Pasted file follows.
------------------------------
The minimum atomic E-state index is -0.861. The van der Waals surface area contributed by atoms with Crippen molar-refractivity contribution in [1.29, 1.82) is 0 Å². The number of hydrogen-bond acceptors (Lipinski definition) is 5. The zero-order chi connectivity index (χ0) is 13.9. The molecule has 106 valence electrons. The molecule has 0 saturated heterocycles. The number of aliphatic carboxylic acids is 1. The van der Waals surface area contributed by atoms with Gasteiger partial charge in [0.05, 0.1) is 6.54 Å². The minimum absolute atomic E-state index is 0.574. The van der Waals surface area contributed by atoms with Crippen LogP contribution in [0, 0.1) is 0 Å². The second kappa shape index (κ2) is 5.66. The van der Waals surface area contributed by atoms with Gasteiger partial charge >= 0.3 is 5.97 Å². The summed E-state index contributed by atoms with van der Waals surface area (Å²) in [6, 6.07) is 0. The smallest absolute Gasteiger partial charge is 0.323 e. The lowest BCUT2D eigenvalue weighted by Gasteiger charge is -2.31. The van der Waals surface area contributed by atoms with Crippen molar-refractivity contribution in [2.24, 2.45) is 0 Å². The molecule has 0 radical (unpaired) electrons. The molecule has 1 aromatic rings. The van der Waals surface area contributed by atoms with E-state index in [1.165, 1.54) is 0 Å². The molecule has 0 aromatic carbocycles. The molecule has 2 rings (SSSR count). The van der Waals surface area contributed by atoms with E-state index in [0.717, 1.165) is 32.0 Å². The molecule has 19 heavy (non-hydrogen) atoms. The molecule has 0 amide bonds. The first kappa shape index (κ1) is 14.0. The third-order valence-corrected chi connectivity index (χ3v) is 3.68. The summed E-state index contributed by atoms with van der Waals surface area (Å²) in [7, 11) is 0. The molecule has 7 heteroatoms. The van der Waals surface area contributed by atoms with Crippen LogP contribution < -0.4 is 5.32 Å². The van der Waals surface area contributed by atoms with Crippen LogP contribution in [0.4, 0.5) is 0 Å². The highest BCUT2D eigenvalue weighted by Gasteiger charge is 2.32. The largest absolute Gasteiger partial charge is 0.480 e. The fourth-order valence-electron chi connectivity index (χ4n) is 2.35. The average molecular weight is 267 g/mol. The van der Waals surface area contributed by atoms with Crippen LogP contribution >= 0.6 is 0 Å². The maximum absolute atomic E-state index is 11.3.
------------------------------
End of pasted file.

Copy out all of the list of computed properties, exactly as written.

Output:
The minimum atomic E-state index is -0.861. The van der Waals surface area contributed by atoms with Crippen molar-refractivity contribution in [1.29, 1.82) is 0 Å². The number of hydrogen-bond acceptors (Lipinski definition) is 5. The zero-order chi connectivity index (χ0) is 13.9. The molecule has 106 valence electrons. The molecule has 0 saturated heterocycles. The number of aliphatic carboxylic acids is 1. The van der Waals surface area contributed by atoms with Gasteiger partial charge in [0.05, 0.1) is 6.54 Å². The minimum absolute atomic E-state index is 0.574. The van der Waals surface area contributed by atoms with Crippen LogP contribution in [0, 0.1) is 0 Å². The second kappa shape index (κ2) is 5.66. The van der Waals surface area contributed by atoms with Gasteiger partial charge >= 0.3 is 5.97 Å². The summed E-state index contributed by atoms with van der Waals surface area (Å²) in [6, 6.07) is 0. The smallest absolute Gasteiger partial charge is 0.323 e. The lowest BCUT2D eigenvalue weighted by Gasteiger charge is -2.31. The van der Waals surface area contributed by atoms with Crippen molar-refractivity contribution in [2.24, 2.45) is 0 Å². The molecule has 0 radical (unpaired) electrons. The molecule has 1 aromatic rings. The van der Waals surface area contributed by atoms with E-state index in [1.165, 1.54) is 0 Å². The molecule has 0 aromatic carbocycles. The molecule has 2 rings (SSSR count). The van der Waals surface area contributed by atoms with E-state index in [0.717, 1.165) is 32.0 Å². The molecule has 19 heavy (non-hydrogen) atoms. The molecule has 0 amide bonds. The first kappa shape index (κ1) is 14.0. The third-order valence-corrected chi connectivity index (χ3v) is 3.68. The summed E-state index contributed by atoms with van der Waals surface area (Å²) in [7, 11) is 0. The molecule has 7 heteroatoms. The van der Waals surface area contributed by atoms with Crippen LogP contribution < -0.4 is 5.32 Å². The van der Waals surface area contributed by atoms with Crippen LogP contribution in [0.4, 0.5) is 0 Å². The highest BCUT2D eigenvalue weighted by Gasteiger charge is 2.32. The largest absolute Gasteiger partial charge is 0.480 e. The fourth-order valence-electron chi connectivity index (χ4n) is 2.35. The average molecular weight is 267 g/mol. The van der Waals surface area contributed by atoms with Crippen LogP contribution >= 0.6 is 0 Å². The maximum absolute atomic E-state index is 11.3.